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Current Revenue Sharing Formula Is Unfair To States …Tasks NASS On Amendment

Rivers State Governor, Rt. Hon. Chibuike Amaechi has appealed to the National Assembly to revisit the constitutional amendment and come up with a new revenue sharing formula for States and the federal government.

Amaechi spoke when the Senate Finance Committee led by its Chairman, Sen. Ahmed Makarfi paid him a courtesy visit at Government House, Port Harcourt on Wednesday.

Amaechi said the current revenue sharing formula does not give States fair share of the country’s revenue and urged the National Assembly to make haste in amending the constitution to promote fair sharing which is a concern for all Nigerian State Governors.

He said: “It is important that we appeal to you that the Nigeria Governors’ Forum is waiting for the National Assembly on the constitutional amendment.  Currently, the revenue formula is cued towards the Federal Government and you are aware that governors are doing quite a lot in their states to improve on infrastructure which the federal government is not paying back.  The power to address or amend the revenue sharing formula Act or law is not in the hands of the Governors’ Forum, but in the hands of the National Assembly. If you amend the law, it would be a lot easier to change revenue formula from time to time.”

“Currently, it is put in the hands of the President and I have not seen any President who has done anything about it. Obasanjo did it by fear and he couldn’t come to the National Assembly because he knew that there would be fair share for the states. Yar’Adua submitted the law and withdrew it.  President Goodluck Jonathan has not done anything yet on that and we think the reason why its like that, is because of the fact that the constitution says only the President on the advice of the Revenue Mobilization Commission can come forward to seek such change in the revenue formula. The current situation makes it difficult for the states to operate and we carry out federal projects and get no refund.”

“The road you drove on from the airport was done by the Rivers State Government, from the beginning to the boundary between Imo State and Rivers State.  The one from Imo State to Owerri, from the boundary to Owerri is being done by the federal government but on our side we are doing it ourselves.”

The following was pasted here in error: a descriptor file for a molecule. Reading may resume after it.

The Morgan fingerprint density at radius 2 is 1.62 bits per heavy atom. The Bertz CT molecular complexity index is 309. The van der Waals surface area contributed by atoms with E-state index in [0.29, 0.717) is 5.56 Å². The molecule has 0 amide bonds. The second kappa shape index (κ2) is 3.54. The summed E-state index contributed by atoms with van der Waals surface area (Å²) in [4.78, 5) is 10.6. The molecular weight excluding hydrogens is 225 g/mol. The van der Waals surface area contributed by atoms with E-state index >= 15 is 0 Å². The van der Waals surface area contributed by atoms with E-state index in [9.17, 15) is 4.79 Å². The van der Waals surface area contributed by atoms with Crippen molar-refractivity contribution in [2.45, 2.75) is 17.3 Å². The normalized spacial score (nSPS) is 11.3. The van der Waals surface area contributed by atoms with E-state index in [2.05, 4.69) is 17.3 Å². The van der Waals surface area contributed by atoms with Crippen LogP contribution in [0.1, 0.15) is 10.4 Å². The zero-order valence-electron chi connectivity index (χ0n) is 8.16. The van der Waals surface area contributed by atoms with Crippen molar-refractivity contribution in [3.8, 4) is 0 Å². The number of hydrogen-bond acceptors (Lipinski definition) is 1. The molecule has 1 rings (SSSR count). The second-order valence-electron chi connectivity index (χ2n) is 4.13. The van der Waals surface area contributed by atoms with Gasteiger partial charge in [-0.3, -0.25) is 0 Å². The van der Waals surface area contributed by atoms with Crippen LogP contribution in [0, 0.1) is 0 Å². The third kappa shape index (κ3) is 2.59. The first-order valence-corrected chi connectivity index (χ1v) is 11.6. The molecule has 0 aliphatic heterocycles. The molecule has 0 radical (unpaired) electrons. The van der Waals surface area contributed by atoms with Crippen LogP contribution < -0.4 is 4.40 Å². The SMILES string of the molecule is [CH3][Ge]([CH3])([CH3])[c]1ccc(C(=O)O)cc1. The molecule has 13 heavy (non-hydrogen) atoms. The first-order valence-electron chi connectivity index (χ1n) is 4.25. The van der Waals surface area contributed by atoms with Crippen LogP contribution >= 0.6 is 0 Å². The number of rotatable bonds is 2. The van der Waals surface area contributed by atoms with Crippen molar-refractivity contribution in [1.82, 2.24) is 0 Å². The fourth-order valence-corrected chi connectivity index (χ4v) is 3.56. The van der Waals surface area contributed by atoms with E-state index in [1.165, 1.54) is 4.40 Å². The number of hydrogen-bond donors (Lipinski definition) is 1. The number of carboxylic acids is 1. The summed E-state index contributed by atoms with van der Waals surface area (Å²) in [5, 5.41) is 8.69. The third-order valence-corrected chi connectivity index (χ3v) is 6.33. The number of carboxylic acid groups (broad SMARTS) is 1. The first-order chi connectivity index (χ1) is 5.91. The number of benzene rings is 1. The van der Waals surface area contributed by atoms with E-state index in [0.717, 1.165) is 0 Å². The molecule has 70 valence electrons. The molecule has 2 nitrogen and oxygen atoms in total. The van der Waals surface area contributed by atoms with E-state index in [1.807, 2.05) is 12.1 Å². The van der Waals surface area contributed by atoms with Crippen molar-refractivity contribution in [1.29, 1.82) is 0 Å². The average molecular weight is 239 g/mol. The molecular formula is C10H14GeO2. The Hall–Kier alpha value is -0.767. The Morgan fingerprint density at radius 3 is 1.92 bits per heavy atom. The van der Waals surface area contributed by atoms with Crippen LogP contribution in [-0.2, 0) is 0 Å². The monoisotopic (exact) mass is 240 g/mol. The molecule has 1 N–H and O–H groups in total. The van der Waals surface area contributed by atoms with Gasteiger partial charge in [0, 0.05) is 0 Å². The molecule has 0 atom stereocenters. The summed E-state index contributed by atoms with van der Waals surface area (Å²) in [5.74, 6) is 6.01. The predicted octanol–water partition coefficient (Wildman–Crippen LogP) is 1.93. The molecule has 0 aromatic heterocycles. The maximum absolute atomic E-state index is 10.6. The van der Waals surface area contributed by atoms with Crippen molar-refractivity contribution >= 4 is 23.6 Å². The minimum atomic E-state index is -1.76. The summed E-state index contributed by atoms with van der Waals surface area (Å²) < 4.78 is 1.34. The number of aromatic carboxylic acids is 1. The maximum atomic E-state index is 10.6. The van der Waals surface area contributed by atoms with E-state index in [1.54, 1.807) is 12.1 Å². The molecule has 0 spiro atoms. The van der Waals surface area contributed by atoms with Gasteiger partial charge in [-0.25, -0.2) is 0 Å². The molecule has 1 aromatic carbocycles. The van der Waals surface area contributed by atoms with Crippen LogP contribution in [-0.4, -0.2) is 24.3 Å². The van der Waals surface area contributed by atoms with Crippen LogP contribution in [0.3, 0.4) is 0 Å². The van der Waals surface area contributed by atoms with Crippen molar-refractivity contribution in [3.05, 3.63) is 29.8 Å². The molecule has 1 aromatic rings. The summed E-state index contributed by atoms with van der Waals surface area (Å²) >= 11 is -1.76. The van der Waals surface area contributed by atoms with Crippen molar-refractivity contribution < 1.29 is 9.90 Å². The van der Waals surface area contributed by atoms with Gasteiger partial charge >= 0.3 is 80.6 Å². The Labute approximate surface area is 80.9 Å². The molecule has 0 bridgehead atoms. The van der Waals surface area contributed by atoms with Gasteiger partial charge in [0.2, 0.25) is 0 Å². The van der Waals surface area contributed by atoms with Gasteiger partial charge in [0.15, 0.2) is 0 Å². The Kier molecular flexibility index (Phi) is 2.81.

“We are doing the road from the boundary between Rivers and Abia, that is the Enugu road to Port Harcourt, we are not getting any refund.  We have done the flyovers and interchanges on all the federal roads; we are not getting any refund. The only way we can continue to survive is if the National Assembly is able to amend that part of the Constitution. But you see, you cannot amend only part of the constitution, we need a total amendment because the problem with getting federalism in Nigeria is that anybody who becomes President even if it is me tomorrow or you, never accepts to do anything to change or to implement federalism.  So I think that there are two ways we can get that federalism, either by a pronouncement from the court or by clearly writing it out in the constitution.

“For us to practice true federalism, Nigeria may have a very huge constitution where everything is spelt out.  Anywhere there is ambiguity or anywhere you just make one short sentence, people implement it anyhow they like, so we may now need to spell out everything one after the other including when we go to church or when we don’t go to church so that people will be able to implement.”